These can help extend the life of your soft plastics but do require an extra step while rigging. The O-ring tool really comes in handy if you prefer to fish this way.
How to Set Up a Neko Rig
To rig the Neko Rig, start by tying your straight shank or wacky hook onto the line. If using O-rings, go ahead and slide an O-ring onto the body of the soft plastic worm.
Next, insert the weight of choice into the nose of the stick bait. If using nail weights, be sure to insert it all the way flush with the worm in order to hide it.
Now simply slide the hook point under the O-ring or directly into the body to finish rigging the Neko Rig.
Though you can hook these into the middle of the soft plastic, consider how this might look underwater with the added weight.
I prefer to hook the bait about ⅓ of the way up from the nose. This gives the bait a little more backbone and allows for a better presentation while working it across the bottom.
Which Rod, Reel, and Line Is Best for Neko Rigs?
Though both spinning gear and baitcasting gear can work for fishing a Neko Rig, spinning rods tend to be more popular due to their sensitivity and the ability to quickly drop the bait back to the bottom.
Since this is a finesse technique, choosing a rod with a sensitive tip is key. I like to use a rod anywhere between 7’-7’6”, medium power, with a fast or extra fast tip.
A favorite of mine for this method of fishing is the St. Croix Avid Series, 7’ medium, fast.
Don’t overcomplicate it here. As always, match your reel to the rod. For this, any size 2500 spinning reel should suffice.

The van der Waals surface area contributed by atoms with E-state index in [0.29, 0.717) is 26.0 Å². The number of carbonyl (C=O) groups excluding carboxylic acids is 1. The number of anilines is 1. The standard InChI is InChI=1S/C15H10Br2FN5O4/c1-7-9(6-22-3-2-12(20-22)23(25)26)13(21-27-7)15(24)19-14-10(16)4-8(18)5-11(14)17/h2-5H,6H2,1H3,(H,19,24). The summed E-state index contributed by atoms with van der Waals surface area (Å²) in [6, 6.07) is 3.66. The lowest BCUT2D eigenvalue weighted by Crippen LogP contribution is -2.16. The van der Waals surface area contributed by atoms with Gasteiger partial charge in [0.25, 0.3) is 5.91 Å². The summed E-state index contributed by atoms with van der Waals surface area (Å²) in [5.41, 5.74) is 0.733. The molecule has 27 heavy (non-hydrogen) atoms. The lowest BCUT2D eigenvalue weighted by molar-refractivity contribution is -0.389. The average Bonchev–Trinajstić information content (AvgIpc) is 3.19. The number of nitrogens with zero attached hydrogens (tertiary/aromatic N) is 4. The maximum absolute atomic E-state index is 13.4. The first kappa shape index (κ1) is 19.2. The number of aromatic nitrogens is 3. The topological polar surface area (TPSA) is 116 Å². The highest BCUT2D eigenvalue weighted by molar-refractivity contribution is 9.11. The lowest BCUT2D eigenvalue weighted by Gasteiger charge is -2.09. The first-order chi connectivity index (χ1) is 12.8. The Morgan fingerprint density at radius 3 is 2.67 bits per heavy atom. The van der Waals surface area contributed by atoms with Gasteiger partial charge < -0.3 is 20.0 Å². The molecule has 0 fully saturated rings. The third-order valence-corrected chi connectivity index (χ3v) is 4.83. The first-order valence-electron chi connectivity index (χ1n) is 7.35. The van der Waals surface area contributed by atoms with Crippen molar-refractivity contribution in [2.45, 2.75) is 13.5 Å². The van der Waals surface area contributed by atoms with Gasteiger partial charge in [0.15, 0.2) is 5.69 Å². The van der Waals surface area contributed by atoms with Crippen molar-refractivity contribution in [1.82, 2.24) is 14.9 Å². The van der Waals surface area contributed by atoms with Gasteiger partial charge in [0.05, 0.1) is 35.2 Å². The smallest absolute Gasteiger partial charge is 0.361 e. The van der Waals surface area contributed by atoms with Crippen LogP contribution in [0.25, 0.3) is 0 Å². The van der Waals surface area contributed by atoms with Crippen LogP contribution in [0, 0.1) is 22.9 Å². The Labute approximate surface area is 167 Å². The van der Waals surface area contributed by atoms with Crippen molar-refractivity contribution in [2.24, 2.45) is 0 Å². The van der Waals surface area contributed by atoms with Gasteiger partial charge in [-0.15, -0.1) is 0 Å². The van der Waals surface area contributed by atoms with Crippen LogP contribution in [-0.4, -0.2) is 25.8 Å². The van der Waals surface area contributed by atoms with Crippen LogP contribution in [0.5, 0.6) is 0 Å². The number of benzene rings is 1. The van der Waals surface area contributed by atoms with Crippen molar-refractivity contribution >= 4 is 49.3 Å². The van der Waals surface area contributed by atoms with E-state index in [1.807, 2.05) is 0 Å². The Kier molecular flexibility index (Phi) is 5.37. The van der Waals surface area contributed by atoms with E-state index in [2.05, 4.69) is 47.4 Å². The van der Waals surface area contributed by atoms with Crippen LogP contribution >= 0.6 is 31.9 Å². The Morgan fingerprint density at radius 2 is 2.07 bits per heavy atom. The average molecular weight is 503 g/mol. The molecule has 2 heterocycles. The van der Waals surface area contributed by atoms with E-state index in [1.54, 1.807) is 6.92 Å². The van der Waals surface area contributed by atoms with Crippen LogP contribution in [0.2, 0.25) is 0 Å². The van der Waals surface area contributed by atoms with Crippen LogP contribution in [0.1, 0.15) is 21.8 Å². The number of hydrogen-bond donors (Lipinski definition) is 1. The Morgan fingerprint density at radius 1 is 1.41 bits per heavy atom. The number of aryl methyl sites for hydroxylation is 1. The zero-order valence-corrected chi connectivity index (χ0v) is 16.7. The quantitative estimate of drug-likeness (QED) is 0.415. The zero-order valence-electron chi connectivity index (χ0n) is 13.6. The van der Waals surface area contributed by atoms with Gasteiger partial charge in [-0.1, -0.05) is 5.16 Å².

Line selection for Neko fishing really comes down to two options: Braid or Fluorocarbon.
If you’re fishing clear water, Fluorocarbon is the clear winner. Bass will be spooky and Fluorocarbon’s invisibility underwater will mean more bites and better fishing. Also, since fluorocarbon naturally sinks, it’s a great option to get your rig to the bottom even faster.
When the water is a little dirtier or you find yourself fishing thick cover, a braided mainline is the way to go. Its lack of stretch means that you can feel every bite, even when the soft plastic is falling.
Remember that you can easily make the best of both worlds by simply having mainline braid with a fluorocarbon leader at the end of the line.
For fluorocarbon, I’m a big fan of Seaguar Red Label in 8lb. For braid, I stick with Power Pro V2 Super Slick in 15lb.
How to Fish a Neko Rig
When bass fishing a Neko Rig, I like to start by focusing on some of the deeper areas. Ledges, holes, and even deep docks are great areas to use this rig.
With my stick bait or straight tail of choice tied on, I’ll begin with a cast to the far side of the deep area. Without even flipping the bail, I’ll slack line the bait and let it fall to the bottom.
A lot of bass are caught while the bait is descending, so watch the line carefully to notice a bite.
Once it’s on the bottom, I like to give the worm small pops with the rod tip and retrieve in between pops. This makes the worm give short hops or little bounces along the bottom.
It’s important to keep the bait on the bottom. This lets the weighted end stir up sediment and makes the bait look more realistic.
As the rig works its way downslope, into deeper water, remember to occasionally open the spool to ensure contact with the bottom.
If I notice I’m not catching bass, I’ll begin switching up colors on my plastics, followed by changing weight size. At some point, you’ll find the right rate of descent and color pattern.
When to Fish a Neko Rig
Honestly, there isn’t a wrong time to throw the Neko rig. With that said, however, it’s really fished best when the bass fishing gets tough.
Be it cold winter days, or super clear and hot, the Neko rig presents baits to picky fish in a unique and effective way.
The biggest difference between a Wacky rig and a Neko rig is the weight added on a Neko rig. This allows the bait to be fished nose down along the bottom and lets it sink faster.
It’s a simple rig so all you need is a hook, plastic worm, weight insert, and the optional O-ring.
Absolutely! The Neko rig is known for being a finesse bass fishing technique that can catch fish in almost all conditions. It’s popular for both largemouth and smallmouth bass.